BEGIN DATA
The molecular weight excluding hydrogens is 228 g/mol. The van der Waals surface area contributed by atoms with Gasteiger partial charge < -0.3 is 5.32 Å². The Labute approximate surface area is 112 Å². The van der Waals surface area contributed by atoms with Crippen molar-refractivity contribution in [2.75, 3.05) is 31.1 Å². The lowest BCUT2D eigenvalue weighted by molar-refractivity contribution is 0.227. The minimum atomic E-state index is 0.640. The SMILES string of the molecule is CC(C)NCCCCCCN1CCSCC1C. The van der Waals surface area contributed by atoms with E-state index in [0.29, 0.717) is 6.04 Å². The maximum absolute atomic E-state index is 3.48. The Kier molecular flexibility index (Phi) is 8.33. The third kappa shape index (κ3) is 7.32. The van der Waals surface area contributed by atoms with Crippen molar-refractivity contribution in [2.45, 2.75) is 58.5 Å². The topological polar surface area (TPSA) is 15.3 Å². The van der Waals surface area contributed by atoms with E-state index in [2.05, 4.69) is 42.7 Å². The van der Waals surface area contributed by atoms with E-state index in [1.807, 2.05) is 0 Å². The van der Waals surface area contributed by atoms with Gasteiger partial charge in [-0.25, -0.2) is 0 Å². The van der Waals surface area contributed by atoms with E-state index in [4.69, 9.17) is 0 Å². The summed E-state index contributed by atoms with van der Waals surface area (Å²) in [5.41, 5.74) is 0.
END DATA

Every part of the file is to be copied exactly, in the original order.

The molecular weight excluding hydrogens is 228 g/mol. The van der Waals surface area contributed by atoms with Gasteiger partial charge < -0.3 is 5.32 Å². The Labute approximate surface area is 112 Å². The van der Waals surface area contributed by atoms with Crippen molar-refractivity contribution in [2.75, 3.05) is 31.1 Å². The lowest BCUT2D eigenvalue weighted by molar-refractivity contribution is 0.227. The minimum atomic E-state index is 0.640. The SMILES string of the molecule is CC(C)NCCCCCCN1CCSCC1C. The van der Waals surface area contributed by atoms with E-state index in [0.29, 0.717) is 6.04 Å². The maximum absolute atomic E-state index is 3.48. The Kier molecular flexibility index (Phi) is 8.33. The third kappa shape index (κ3) is 7.32. The van der Waals surface area contributed by atoms with Crippen molar-refractivity contribution in [2.45, 2.75) is 58.5 Å². The topological polar surface area (TPSA) is 15.3 Å². The van der Waals surface area contributed by atoms with E-state index in [2.05, 4.69) is 42.7 Å². The van der Waals surface area contributed by atoms with E-state index in [1.807, 2.05) is 0 Å². The van der Waals surface area contributed by atoms with Gasteiger partial charge in [-0.25, -0.2) is 0 Å². The van der Waals surface area contributed by atoms with E-state index in [4.69, 9.17) is 0 Å². The summed E-state index contributed by atoms with van der Waals surface area (Å²) in [5.41, 5.74) is 0.